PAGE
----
Sonoma County’s 21-year-old composting program could be scrapped if water quality regulators don’t back off a threat to impose stiff fines for runoff that has been fouling a creek near the county’s central landfill for years.
For Sonoma County shoppers, the days of choosing between between paper and plastic bags at checkout lines are officially coming to an end.
The ban on single-use plastic bags long sought by Sonoma County environmentalists is unlikely to materialize as a single countywide law but rather as a patchwork of similar, if not identical, local ordinances.
Sonoma County supervisors on Tuesday advanced a proposal to ban plastic bags now given out to shoppers at grocery and other retail stores, but called for a single ordinance that would apply countywide. The ban would start in July 2013 and apply to what are termed ‘single-use carryout bags.’ It would not extend to bags used to hold meat and vegetables, or apply to restaurants. It also would levy a 10-cent fee for paper bags, which merchants would collect and keep. That fee would rise to 25 cents a bag in 2014.
Sonoma County supervisors are set to extend a composting services contract for four months, a period during which ratepayers will pay $120,000 more than they would have under a contract proposed in June. The contract is between the county’s Waste Management Agency and Sonoma Compost, the company that handles composting services on 27 acres at the Mecham Road landfill.
Sonoma County has taken a big step toward a countywide ban on plastic carryout bags to reduce landfill waste and litter. The county Waste Management Agency authorized its staff Wednesday to request proposals from consultants for environmental review of the proposed ban. Under the draft ordinance, all ‘retail establishments’ would be prohibited from providing ‘single-use carryout bags’ bags as of July 1, 2013.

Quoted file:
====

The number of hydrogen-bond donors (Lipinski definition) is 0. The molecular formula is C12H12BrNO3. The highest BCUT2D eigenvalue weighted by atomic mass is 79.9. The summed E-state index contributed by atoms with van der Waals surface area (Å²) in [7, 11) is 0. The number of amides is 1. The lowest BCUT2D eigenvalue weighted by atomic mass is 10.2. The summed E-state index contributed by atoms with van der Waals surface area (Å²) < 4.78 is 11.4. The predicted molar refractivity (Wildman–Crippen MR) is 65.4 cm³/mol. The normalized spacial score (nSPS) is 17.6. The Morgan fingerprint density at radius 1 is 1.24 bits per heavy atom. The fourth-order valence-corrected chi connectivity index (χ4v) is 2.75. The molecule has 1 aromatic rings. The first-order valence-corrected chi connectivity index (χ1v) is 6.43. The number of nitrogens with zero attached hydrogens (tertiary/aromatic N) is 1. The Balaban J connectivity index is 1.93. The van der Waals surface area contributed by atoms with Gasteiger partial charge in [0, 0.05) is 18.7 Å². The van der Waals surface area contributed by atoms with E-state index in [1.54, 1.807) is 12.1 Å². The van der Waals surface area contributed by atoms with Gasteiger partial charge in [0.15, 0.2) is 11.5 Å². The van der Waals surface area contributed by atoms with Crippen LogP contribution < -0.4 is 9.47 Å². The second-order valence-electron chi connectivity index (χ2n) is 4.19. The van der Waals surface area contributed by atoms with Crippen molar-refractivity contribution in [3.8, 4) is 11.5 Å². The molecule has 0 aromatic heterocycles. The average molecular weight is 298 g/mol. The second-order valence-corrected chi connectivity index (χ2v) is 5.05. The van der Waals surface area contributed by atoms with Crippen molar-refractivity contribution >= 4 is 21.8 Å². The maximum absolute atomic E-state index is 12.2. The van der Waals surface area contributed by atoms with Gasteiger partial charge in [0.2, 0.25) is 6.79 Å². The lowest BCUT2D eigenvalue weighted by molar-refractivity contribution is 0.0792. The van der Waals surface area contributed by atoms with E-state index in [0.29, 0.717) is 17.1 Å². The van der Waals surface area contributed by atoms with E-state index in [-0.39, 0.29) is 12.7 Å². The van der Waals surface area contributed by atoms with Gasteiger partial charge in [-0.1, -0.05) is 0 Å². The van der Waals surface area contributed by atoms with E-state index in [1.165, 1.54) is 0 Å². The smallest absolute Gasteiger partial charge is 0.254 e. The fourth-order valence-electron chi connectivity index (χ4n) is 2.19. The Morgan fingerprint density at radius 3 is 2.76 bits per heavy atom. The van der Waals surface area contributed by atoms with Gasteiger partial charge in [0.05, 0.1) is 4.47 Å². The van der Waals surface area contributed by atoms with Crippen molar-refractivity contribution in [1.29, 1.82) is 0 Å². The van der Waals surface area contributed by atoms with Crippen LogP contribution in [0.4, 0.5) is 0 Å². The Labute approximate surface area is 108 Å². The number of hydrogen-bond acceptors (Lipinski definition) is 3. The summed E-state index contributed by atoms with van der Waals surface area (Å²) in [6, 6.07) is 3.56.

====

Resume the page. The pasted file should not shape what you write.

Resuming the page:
Santa Rosa supports a countywide ban on single-use plastic bags, with a twist. While many of the eight other cities in Sonoma County support a single ordinance covering the entire county, Santa Rosa officials said Tuesday they’d like to maintain a measure of local control.
Sonoma County waste management officials are advancing a countywide push to ban carry-out plastic bags. Last year, the county Board of Supervisors and seven of the county’s nine cities supported the effort. The two remaining cities, Santa Rosa and Rohnert Park, have indicated they might join in.
A proposed county-wide ban on carry-out plastic bags gained a little more traction this week as Windsor became the second city in Sonoma County to endorse the idea. The council unanimously agreed that discontinuing use of the plastic bags, which are ubiquitous at grocery stores, is good for the environment and reducing litter.